Procrastination is a problem many of us suffer from all our lives. There’s a saying, variously attributed to Charles Dickens, Edward Young, and others: “Every minute spent procrastinating is a minute lost forever.” Those lost minutes take with them many dreams, hopes, and plans, perhaps adding up to a lifetime of lost time. Getting a grip on procrastination now is a key to achieving your goals.
Discussion questions are used by work groups who are taking courses concurrently and want to engage in a conversation about the course content. The use of discussion questions is optional.
- Can you think of a recent situation where you or someone you know procrastinated? What (if anything) got the ball rolling? What was the impact of the procrastination?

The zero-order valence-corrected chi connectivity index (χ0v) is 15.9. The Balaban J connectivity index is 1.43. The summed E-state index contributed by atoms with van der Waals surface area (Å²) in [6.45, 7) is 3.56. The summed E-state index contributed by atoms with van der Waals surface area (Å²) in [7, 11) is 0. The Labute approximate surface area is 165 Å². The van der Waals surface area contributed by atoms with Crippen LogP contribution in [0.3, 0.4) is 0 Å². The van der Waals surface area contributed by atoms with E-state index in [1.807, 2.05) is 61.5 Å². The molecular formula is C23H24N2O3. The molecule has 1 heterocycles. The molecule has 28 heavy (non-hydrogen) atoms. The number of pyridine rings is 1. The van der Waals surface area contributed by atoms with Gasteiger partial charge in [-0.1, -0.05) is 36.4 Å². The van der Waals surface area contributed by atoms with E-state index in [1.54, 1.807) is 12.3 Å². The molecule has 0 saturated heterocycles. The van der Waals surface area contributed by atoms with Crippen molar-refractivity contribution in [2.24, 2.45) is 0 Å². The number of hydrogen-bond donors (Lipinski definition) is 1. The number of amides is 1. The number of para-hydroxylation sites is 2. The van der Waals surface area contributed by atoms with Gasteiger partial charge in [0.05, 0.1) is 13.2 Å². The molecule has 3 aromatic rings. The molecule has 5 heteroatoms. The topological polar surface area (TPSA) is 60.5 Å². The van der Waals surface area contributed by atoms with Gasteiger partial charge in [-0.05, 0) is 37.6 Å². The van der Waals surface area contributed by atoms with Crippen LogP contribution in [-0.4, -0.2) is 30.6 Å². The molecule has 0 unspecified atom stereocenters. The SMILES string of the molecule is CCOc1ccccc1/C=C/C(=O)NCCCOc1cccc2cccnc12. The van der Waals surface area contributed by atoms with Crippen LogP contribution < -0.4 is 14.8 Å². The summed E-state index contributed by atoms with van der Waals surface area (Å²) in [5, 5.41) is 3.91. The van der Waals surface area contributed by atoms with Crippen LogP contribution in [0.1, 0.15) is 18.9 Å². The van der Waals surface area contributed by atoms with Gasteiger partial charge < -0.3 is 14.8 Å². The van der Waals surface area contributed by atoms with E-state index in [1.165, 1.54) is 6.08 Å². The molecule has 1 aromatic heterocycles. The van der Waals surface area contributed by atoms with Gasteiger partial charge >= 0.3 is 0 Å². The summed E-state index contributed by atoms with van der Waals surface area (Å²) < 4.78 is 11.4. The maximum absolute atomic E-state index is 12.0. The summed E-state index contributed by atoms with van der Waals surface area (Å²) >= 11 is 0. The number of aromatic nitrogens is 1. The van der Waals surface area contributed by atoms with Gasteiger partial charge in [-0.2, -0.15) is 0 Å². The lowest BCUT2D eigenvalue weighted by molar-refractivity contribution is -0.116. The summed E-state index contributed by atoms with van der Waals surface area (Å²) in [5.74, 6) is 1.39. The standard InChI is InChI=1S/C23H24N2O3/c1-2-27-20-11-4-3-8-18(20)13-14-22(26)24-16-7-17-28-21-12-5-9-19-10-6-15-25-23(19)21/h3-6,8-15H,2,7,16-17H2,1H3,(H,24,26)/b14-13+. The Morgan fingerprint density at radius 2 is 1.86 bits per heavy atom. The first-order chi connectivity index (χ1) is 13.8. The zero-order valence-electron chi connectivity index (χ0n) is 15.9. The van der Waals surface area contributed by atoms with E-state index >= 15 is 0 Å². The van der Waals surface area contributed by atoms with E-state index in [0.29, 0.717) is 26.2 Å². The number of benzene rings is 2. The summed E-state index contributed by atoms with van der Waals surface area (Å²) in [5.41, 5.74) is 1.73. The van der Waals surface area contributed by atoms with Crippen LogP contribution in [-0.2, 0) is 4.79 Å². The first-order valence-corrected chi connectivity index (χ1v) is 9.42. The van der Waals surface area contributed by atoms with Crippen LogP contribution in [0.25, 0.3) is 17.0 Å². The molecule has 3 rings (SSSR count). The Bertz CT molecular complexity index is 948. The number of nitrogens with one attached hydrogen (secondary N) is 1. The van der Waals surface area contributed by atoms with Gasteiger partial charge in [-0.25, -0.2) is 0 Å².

- What impact, if any, did the section on the neuropsychology of procrastination have on you? Is it helpful to learn that procrastination is basically an emotional response to the triggers identified in this course?
- To what extent is accountability instrumental to overcoming procrastination? Does your organization have mechanisms in place to foster appropriate accountability? What changes would be helpful, if any?
- What approaches have you used to overcome a procrastination trigger successfully in the past (boring, frustrating, ambiguous, difficult, unstructured, unrewarding, or unmeaningful)? What tactics have you thought of during this course that you would like to try? Are there any you feel our organization should pursue?
- Do you “disconnect” as described in this course when working on your projects? Why or why not? If you did disconnect, was it beneficial?
- What benefit do you think there is to discovering that procrastination is just a bad habit?
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